Anthony Aduaka, an intern at Spotlight Africa, reflects on the occasion of Africa Day last week and on his dreams for Africa. He believes that as a family of nations in Africa we ought to stop criticising one another and rather spend our time challenging one other towards a better humanity.
I was born on 9 January 1985 into a beautiful family and in beautiful Nigeria. It is a place I have called home for the 33 years of my life.
Growing up, my parents used to talk about how good life was in the 1960's and 1970's. I used to dream about these stories and often tried to recreate them in my own small world. After the euphoria of my dreams, however, I would always return to the reality that reminded me that my world, my Africa, is changing and like Okonkwo, the famous character in Chinua Achebe’s Things Fall Apart, I knew that things are falling apart. I grew up in this small changing world of mine hoping that one day someone will slow down the change, or that the change will just go away, and life would be just like my parents said it once was.
In 2010, I joined the Society of Jesus after struggling with my own share of these changing realities. As a Jesuit scholastic, traveling from coast to coast, setting hearts on fire with the love of love, as we Jesuits like to think of God, I have had the opportunity to see many countries that make up the African continent. These travels have helped me to encounter different peoples and cultures and to see Africa from different perspectives. I have come to realize that many of the things we thought separate us, have a common interpretative understanding if only we remain open enough to look and to question.
It is only then, in this openness and questioning, that we will begin to see that from the contemporary Nigerian dance steps to the zorabata (the current dance) of Zimbabwe, from the famous chapatti (flat bread) in Kenya to the Umngqusho (samp and beans) of the Xhosa people of South Africa, we can all come together as one family to share in the friendship that makes us brothers and sisters.
In this familial atmosphere, we forget who the stranger is or nwa amala (son of the soil, in Igbo), for the family is bigger than all of our individualistic selves.
This is the Africa I re-dream. A place we will all call home, not minding that I am a Nigerian and another is Zimbabwean, South African, Ghanaian, Tanzanian or Algerian. I invite us to focus on the opportunity that enables us to dip our hands into the same plate and get a share of what mother Africa provides for all of us.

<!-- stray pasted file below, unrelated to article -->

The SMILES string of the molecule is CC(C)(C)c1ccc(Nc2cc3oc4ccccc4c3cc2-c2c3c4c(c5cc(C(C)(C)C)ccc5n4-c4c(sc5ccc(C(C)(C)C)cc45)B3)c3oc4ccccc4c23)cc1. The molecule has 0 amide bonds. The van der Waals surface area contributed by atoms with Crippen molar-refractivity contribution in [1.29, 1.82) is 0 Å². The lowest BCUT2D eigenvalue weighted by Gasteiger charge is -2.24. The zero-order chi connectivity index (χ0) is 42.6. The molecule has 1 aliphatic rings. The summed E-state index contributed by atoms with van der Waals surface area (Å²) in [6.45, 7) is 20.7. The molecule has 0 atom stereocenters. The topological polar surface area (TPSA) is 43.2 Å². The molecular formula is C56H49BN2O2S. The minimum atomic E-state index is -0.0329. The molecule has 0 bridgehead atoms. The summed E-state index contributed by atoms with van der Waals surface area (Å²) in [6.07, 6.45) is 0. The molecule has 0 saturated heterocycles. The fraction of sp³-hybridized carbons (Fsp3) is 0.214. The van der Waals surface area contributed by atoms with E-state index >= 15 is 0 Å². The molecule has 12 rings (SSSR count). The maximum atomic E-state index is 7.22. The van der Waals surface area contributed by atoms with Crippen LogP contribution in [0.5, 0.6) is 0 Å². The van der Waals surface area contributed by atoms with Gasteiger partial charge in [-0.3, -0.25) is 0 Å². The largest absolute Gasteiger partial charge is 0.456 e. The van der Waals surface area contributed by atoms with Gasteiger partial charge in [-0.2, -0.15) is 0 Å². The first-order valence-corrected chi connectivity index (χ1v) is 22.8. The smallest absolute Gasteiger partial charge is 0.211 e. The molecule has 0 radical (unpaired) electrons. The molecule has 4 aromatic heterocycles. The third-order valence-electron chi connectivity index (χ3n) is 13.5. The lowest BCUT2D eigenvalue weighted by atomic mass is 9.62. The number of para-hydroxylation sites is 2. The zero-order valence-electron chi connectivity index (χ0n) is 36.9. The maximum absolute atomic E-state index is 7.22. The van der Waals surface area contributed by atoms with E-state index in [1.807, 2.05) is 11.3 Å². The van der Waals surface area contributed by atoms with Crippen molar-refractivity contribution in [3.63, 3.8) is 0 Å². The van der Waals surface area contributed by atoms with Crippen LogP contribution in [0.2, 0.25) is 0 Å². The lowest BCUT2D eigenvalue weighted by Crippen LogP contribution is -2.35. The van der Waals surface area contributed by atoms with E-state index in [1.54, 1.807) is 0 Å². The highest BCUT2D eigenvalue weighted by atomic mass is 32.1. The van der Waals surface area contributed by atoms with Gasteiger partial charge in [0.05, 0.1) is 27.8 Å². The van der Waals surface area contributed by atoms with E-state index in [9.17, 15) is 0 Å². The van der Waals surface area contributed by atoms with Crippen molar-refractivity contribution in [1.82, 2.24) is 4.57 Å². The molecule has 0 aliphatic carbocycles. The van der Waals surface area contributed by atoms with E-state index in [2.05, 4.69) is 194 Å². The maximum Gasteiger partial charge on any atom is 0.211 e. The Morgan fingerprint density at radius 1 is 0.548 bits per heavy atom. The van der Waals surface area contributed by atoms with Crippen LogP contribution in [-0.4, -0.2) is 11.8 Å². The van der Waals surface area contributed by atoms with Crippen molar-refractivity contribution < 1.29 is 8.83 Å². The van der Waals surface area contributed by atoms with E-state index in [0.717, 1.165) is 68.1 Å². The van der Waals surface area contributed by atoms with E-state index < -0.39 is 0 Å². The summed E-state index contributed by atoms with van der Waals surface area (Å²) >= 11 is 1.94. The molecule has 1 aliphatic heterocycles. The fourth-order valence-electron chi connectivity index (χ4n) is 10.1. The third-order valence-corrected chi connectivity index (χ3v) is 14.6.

Recently, the African Union (AU) announced a free trade agreement – unfortunately signed by most (but not all) of her member states.
The goal of this deal is to create a “single continental market for goods and services, with free movement of business, persons and investments.” Why did it take us this long a time to get here many free minded young Africans ask?
Why do I have to fear taking some cassava roots or maize seeds during the farming season with a few friends of mine over to my mother-in-law’s farm that lives in Ghana?
If Africa is a home for all of us, why should a person be killed for trying to put food on the table for their family? Why should we continue to see each other as strangers when the sweet aroma from the kitchen of mother Africa calls us together in unity?
These questions make me re-dream of Africa as a place where our successes and failures become a shared responsibility that gives us the opportunity to try again and again and again.
Thus, as we celebrate Africa Day each year and march through the streets of our various cities; we listen to lectures and talks from different renowned African scholars; but the question remains: What kind of Africa are we creating? Even better: What kind of Africa do we want to create?
Is it an Africa that continues to blame the West for her economic and political misfortunes? An Africa that refuses to learn from her past mistakes and is continuously eluded by her present situation?
Many of us feel safer among the same people we point fingers at rather than our own brothers and sisters. We prepare ourselves psychologically before travelling to our rural homes for fear of the unknown but are happy to travel across the ocean with nothing but a multi-currency ATM card.
My Africa has become a place where killing one’s brother or raping one’s sister has become a sign of superiority and a thing of pride. Africa has become a place where tales of political violence have become part of our moonlight stories that keep our children awake no more with laughter but with the fear of what the darkness might hold.
Is this the kind of Africa we will be proud to call home? Africa Day should therefore be a day where we ought to stop criticising one another and, instead, heed the call that helps us challenge one other to live a better humanity.
It should be a day when we should all gather to ask Nkosi to sikelel’ iAfrika (God Bless Africa) and work together so maluphakanyisw' uphondo lwayo (May her glory be lifted high), since every day should be a happy Africa Day for all who live on this continent.
Image: Anthony Aduaka SJ